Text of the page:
- ABOUT IMC
- IoT LIBRARY
- RFP PROGRAMME
Just how smart is smart shopping?
- April 19, 2021
- Steve Rogerson
Steve Rogerson tries out smart shopping at his local Sainsbury’s supermarket
Supermarket chain Sainsbury’s has been pestering me for ages to try its SmartShop shopping app. Because I write about this technology regularly, I thought it only fair that I give it a go.
So, yesterday, I downloaded the app onto my iPhone. This was mostly straightforward apart from it refusing to scan the barcode on my Nectar loyalty card making me key the card number in manually. This did not fill me with confidence given I was going to be scanning barcodes on groceries as I was shopping. That said, in the shop, the scanning aspect worked perfectly.
As an encouragement, the chain promises 500 extra Nectar points the first time you use SmartShop.
Before I continue, I should mention this was not strictly my first experience of smart retail. A few years ago, a rather prominent bar appeared in Brussels city centre that used smart technology. You paid for a card that could be topped up with more money, and served yourself from the beer taps. You touched the card next to the pump before you started pouring and it debited the amount. Though this was interesting for its novelty, it failed to create the relaxing in-bar atmosphere I enjoy, so I never went back. Others presumably felt the same as the next time I visited Brussels the bar had gone.
OK, back to Sainsbury’s. Now armed with the app, I set off on the pleasant sunny 3km stroll, mostly along the towpath of the Nottingham & Beeston Canal, to the store at Castle Boulevard in Nottingham, UK. This is a nice way to get in my daily workout in the Apple Health app; OK, I like gadgets.
I arrived at the store and read the instructions on the in-store display. I clicked start on the app and it told me I didn’t appear to be in a store. I had a good look round and concluded I was definitely inside the store; the shoppers, shelves packed with groceries and checkout tills were a bit of a giveaway. A bit of playing, and I convinced it I was actually in the shop.
Now, a claimed advantage is you can pack in your own shopping bag as you shop rather than having to use one of the shop’s baskets or trolleys. This actually proved to be a disadvantage, but I will come back to that later.
I got my bag out and went to get my first item, a Cornish pasty for lunch. I then hit numerous problems. First, this is the Covid world so you have to wear a face mask in store, which means the face recognition feature on my iPhone didn’t work, so I found myself regularly having to key in my pin code while I shopped.
Secondly, it takes a fair bit of dexterity to hold shopping bag, iPhone and Cornish pasty and then rotate the Cornish pasty into a position where you can scan the barcode. Later, I developed the method of repositioning the item on the shelf so the barcode was facing me and then scanning it before putting it in my bag.
The screen correctly showed what I had added and the price. As I continued shopping, the other items added themselves to the screen and there was a running total at the top. All good.
As you have probably guessed from this, Sainsbury’s is not using the latest smart shopping technology with cameras and sensors that pick up what you put in your bag as you shop, but rather so-called scan-and-go technology. Actually, in Sainsbury’s case they don’t even have the “and-go” bit. I was disappointed to find I still had to queue at a checkout, albeit a special SmartShop self-checkout.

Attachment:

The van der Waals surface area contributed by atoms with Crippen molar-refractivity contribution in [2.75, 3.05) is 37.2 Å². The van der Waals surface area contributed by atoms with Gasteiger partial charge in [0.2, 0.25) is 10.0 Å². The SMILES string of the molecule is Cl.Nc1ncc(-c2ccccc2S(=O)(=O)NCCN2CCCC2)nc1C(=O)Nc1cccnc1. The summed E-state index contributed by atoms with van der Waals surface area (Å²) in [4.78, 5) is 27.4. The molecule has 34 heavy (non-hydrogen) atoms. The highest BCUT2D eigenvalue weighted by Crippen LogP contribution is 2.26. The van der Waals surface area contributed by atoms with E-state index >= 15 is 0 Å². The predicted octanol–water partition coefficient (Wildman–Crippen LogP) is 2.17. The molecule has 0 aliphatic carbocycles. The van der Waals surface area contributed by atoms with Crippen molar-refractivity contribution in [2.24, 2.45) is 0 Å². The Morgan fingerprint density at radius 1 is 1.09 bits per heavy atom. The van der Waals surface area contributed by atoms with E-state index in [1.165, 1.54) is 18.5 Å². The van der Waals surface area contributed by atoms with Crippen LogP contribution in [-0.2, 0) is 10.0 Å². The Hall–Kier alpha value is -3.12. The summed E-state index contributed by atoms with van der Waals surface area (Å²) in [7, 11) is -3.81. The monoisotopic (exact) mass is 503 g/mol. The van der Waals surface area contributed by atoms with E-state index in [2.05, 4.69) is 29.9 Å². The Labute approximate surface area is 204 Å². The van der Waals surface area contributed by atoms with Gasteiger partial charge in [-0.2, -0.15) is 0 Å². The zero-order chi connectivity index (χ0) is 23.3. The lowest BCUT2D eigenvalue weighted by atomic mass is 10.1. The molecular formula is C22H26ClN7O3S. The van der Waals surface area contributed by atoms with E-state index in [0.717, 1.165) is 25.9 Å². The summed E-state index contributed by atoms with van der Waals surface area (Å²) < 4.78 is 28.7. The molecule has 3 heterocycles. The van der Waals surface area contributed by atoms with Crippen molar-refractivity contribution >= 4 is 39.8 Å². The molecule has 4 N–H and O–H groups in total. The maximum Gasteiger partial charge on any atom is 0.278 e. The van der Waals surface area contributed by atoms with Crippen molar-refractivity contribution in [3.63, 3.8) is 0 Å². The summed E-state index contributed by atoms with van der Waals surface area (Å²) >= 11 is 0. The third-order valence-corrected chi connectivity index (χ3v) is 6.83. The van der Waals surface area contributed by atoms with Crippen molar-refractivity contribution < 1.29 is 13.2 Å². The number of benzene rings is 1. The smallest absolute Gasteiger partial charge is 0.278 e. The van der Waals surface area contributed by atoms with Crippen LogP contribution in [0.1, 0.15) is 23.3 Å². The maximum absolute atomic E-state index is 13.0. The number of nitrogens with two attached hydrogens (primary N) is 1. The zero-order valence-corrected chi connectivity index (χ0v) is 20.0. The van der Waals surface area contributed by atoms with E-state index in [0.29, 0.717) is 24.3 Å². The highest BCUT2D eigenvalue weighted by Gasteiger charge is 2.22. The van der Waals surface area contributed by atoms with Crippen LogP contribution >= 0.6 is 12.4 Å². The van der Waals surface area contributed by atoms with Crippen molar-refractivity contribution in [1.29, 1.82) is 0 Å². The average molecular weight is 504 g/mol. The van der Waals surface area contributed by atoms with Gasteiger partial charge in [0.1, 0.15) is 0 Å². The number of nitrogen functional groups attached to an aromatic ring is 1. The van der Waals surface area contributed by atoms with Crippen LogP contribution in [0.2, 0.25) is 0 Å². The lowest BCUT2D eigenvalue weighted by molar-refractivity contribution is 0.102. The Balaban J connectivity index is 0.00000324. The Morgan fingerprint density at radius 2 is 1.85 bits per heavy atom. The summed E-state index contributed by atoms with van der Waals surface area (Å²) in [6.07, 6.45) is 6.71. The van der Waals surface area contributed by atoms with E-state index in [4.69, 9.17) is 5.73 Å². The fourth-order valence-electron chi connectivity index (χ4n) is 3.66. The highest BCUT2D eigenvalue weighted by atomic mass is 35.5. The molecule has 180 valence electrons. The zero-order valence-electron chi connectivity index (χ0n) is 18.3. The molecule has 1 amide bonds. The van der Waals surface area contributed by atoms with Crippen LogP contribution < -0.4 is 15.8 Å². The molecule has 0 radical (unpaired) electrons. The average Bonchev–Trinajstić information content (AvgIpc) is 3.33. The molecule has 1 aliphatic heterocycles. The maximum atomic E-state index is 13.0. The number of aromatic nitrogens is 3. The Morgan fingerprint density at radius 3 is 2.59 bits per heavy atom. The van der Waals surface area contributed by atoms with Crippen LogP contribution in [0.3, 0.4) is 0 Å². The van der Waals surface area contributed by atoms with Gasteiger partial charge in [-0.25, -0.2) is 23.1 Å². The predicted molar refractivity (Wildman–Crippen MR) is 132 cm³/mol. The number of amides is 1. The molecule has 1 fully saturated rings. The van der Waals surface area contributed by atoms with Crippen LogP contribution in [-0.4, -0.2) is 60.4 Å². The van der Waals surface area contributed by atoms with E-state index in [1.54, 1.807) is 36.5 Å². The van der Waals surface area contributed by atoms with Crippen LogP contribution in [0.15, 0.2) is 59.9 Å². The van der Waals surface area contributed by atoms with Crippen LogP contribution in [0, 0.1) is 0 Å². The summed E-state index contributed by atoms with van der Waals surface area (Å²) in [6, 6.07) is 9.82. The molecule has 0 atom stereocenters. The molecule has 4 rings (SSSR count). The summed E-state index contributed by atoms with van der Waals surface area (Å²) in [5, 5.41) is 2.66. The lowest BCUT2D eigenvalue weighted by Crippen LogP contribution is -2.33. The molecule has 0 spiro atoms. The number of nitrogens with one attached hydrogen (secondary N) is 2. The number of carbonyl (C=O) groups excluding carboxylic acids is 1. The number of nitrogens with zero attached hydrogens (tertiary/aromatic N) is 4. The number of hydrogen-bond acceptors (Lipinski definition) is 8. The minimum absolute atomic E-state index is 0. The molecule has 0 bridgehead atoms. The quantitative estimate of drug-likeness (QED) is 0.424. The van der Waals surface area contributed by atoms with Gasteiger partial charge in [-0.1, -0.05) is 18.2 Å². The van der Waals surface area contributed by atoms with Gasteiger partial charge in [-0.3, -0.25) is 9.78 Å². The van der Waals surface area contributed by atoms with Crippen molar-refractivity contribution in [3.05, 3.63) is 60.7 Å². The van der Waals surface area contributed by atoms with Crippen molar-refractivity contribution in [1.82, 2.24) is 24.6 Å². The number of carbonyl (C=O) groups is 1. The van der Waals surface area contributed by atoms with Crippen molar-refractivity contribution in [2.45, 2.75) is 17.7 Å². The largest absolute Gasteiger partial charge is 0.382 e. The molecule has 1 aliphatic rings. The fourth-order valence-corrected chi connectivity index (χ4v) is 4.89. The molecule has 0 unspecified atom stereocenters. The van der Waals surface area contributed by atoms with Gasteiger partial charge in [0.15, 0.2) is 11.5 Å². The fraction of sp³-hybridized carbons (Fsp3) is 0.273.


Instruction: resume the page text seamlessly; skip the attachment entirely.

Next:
I scanned the code at the checkout and the screen told me the amount, correctly, and said it was time to pay. I tried but failed with Apple Pay, but that was probably me, so I did it with a contactless card. Well, not initially as the screen turned red and said an assistant would be with you to help shortly.
And she was. The problem was the very nice bottle of Robinson’s Old Tom 8.5% ale. She had to click a few things to verify I was over 18.
And that was it, until I got home and discovered my Cornish pasty was a little flattened. Usually when I shop, I pack my shopping bag carefully at the checkout so the hard items are at the bottom. To achieve the same with this system, I am going to have to plan my route round the store so I buy and pack the hard items first.
The conclusion from me is a big thumbs down. First, one of the advantages of smart shopping is avoiding the queues at checkout. A system where you still have to go to a checkout defeats the object. What is wrong with authorising your credit card at the beginning and then just walking out at the end of the shop?
Come on Sainsbury’s, you can manage this, others have. And while you are at it, the credit card can be used for age verification at the same time. Add to this, the inconvenience of walking round the shop with your smartphone out all the time, having to position items on shelves to scan them and working out a route round the store so you buy the hard items first makes the whole experience just a little too stressful. Many improvements are needed before I try this again. And it didn’t even give me my 500 Nectar points.
PS: About a week after this article was published, the 500 Nectar points amazingly turned up, followed a couple of days later with an email inviting me to do it again and earn even more Nectar points. I deleted the email.